Chemical Evolution of the Giant Planets - 1st Edition - ISBN: 9780125613507, 9781483269764

Chemical Evolution of the Giant Planets

1st Edition

Editors: Cyril Ponnamperuma
eBook ISBN: 9781483269764
Imprint: Academic Press
Published Date: 1st January 1976
Page Count: 252
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Chemical Evolution of the Giant Planets is a compilation of papers on the chemical evolution of giant planets, presented at a colloquium sponsored by the Laboratory of Chemical Evolution in October, 1974. The compendium focuses on the interpretation of data provided by the Pioneer 10 and 11 missions, which conducted explorations of the outer planets. Scientists from various disciplines tackle the various aspects of the study of the chemical environment of the giant planets and their satellites. Subjects such as the atmosphere of Jupiter and Saturn; chemical abundances in the atmospheres of the giant planets and their satellites; possibility of growth of airborne microbes in outer planetary atmospheres; and the biology on the outer planets are covered in the book. Astronomers, chemists, geologists, and biologists will find the book interesting.

Table of Contents


List of Contributors


1 The Two Types of Atmosphere of Jupiter and Saturn

I. Introduction

II. The ±45° Atmosphere

III. The Equatorial Jetstream

IV. The Polar Atmosphere


2 Equilibrium and Disequilibrium Chemistry of Adiabatic, Solar-Composition Planetary Atmospheres

I. Introduction

II. Photochemistry

III. Lightning

IV. Proton Irradiation

V. Condensation of Products from Disequilibrium Processes

VI. Saturn, Uranus, and Neptune

VII. Steady-State Abundances of Products

VIII. Conclusions


3 Titan's Atmosphere and Surface

I. Introduction

II. Atmospheric Composition

III. Cloud and Haze

IV. Escape and Recycling

V. Thermal Structure

VI. Chemistry

VII. Remarks


4 Chemical Abundances in the Atmospheres of the Giant Planets and Their Satellites

I. Introduction

II. Composition

III. Comets

IV. Titan


5 Ion Molecule Plasma Chemistry in Reducing Planetary Atmospheres

I. Introduction

II. Principles of Plasma Chemistry

III. Applications of Plasma Chemistry

IV. Conclusion


6 Life on the Second Sun

I. A Speculative Bio-Torus

II. Life in the Torus: Thermophiles

III. The Origin of Life in the Bio-Torus

IV. Comments


7 Microbial Life at Low Temperatures

I. Introduction

II. Cell Functions Sensitive to "Cold" Temperatures above 0°C

III. Life at Subzero Temperatures

IV. Relevance for Life on Other Planets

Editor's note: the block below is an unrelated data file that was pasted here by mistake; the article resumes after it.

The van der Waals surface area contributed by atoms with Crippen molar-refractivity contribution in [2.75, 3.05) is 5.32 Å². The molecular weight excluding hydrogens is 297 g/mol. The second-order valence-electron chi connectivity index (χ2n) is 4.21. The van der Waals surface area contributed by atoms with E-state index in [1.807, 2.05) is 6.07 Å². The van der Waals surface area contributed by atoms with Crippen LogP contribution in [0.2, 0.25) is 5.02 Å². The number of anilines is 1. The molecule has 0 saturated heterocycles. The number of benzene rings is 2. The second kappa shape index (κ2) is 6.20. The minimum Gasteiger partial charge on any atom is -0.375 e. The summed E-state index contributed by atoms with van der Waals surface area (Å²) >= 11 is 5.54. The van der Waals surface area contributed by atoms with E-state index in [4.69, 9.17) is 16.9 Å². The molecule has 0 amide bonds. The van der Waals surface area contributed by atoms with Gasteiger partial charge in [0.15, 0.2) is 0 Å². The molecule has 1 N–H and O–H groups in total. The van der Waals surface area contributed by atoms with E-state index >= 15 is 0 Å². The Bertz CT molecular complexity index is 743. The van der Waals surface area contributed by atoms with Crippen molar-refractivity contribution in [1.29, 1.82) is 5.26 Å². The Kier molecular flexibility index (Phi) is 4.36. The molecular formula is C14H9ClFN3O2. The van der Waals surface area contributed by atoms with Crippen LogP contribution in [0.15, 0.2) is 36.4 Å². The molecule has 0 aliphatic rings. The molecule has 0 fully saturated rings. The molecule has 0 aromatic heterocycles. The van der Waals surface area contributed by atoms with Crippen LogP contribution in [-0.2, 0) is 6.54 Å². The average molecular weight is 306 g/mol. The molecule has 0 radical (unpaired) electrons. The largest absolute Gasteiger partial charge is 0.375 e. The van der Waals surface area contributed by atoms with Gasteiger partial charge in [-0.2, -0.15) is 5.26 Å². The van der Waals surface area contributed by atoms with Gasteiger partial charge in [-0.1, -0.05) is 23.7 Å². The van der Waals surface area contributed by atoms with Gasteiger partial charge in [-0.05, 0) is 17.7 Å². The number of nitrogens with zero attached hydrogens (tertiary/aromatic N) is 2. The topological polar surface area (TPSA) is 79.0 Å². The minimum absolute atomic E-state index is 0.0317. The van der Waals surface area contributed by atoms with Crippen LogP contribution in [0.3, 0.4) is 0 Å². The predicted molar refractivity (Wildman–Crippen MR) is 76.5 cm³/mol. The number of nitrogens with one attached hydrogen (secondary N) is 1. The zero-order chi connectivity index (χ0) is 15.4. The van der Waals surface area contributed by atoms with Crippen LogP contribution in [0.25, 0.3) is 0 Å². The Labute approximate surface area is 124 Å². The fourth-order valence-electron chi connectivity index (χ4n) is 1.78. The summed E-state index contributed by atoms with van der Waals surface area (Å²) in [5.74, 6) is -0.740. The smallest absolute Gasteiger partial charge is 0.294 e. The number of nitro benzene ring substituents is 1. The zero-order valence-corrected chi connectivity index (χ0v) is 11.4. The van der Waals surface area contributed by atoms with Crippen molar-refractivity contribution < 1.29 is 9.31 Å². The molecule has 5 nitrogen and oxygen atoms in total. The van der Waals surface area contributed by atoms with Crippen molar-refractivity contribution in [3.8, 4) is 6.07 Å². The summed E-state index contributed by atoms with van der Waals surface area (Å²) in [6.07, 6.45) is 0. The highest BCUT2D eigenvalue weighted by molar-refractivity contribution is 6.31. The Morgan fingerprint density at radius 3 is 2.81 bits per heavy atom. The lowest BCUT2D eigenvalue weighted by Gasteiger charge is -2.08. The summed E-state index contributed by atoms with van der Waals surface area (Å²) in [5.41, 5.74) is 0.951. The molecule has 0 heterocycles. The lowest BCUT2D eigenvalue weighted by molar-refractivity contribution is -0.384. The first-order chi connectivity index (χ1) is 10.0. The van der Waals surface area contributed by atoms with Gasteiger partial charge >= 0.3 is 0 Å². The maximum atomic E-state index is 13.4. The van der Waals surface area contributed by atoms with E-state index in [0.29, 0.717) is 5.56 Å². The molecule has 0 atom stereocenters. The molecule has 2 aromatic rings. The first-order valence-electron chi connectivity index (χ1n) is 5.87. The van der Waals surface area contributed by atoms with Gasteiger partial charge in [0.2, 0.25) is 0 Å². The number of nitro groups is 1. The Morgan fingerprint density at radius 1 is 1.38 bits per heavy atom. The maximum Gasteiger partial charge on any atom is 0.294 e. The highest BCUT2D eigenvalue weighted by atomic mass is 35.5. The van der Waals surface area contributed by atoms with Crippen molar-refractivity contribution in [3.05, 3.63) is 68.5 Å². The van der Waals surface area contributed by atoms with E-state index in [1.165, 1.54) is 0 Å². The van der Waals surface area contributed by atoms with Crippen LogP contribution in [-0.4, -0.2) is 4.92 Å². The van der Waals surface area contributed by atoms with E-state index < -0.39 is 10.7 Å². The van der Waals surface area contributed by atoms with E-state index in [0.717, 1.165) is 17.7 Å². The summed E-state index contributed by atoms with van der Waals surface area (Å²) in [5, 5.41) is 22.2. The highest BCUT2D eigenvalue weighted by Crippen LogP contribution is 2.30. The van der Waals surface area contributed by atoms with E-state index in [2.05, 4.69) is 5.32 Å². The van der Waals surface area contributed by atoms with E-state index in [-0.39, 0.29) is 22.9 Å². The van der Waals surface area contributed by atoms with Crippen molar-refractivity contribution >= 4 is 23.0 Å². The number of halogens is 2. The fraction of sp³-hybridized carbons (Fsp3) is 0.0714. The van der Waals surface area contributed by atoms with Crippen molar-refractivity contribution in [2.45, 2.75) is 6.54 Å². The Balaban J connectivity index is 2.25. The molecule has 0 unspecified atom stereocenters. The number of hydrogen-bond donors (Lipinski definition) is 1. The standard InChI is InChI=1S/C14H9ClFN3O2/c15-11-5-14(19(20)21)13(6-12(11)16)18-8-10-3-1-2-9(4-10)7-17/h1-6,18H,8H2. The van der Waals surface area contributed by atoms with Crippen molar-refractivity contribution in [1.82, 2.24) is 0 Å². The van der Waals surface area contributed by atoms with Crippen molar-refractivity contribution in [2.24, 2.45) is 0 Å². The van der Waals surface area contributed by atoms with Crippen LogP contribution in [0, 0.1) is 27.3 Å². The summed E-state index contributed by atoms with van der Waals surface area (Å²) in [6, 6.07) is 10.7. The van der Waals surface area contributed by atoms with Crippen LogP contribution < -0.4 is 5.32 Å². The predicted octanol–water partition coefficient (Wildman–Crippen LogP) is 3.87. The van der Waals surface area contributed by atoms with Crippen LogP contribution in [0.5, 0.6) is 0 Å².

8 Possibility of Growth of Airborne Microbes in Outer Planetary Atmospheres

I. Introduction

II. Microbial Aerosol Formation

III. Stirred Settling

IV. Rotating Drum

V. Behavior of Bacteria in Air

VI. Metabolism in the Airborne State

Appendix 1

Appendix 2


9 Dormant and Resistant Stages of Procaryotic Cells

I. Introduction

II Dormancy and Longevity of Bacterial Endospores

III. Examples of Resting Stages in Procaryotic Cells and Their Resistances to Deleterious Agents

IV. Other Resistance Properties of Resting Cells

V. Return of Resting Cells to Vegetative Growth

VI. Concluding Remarks


10 Life in Extreme Environments: Biological Water Requirements

I. Introduction

II. Biological Water Activities

III. Experiments with Neurospora

IV. Jupiter


11 Planetary Mission Planning for the Next Decade

I. Introduction

II. The Planetary Mission Model

12 Spin-Scan Imaging—Application to Planetary Missions

I. Introduction

II. Spin-Scan Imaging in Practice

III. Advantages of Spin-Scan Imaging

IV. Spin-Scan Imager System Modeling

V. Spin-Scan Imager Optimization for the Jupiter Orbiter Mission

VI. Summary


13 Exploration of the Giant Planets by Infrared Spectroscopy

I. Introduction

II. Surface Composition

HI. Surface Temperature

IV. Vertical Temperature Profile

V. Surface Pressure

VI. Atmospheric Constituents

VII. Vertical Distribution of Constituents

VIII. Other Objectives

IX. General Purpose and Special Purpose Investigations


14 Energy Requirements of a Biosphere

I. Introduction

II. Light Conversion in Photosynthesis

III. The Light Harvesting System

IV. Light Saturation

V. Production in Nature

VI. Metabolic Rates, "Dynamic Range"

VII. Anaerobic Life


15 Biology on the Outer Planets

I. Introduction

II. The Outer Planets: Physical Aspects

III. Jupiter

IV. Saturn

V. Uranus, Neptune, and Pluto

VI. The Outer Planets: Exobiological Speculations

VII. The Contamination Problem and Conclusions


16 Organic Synthesis in a Simulated Jovian Atmosphere of The Planet Jupiter

Subject Index


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© Academic Press 1976
Academic Press
eBook ISBN:

About the Editor

Cyril Ponnamperuma

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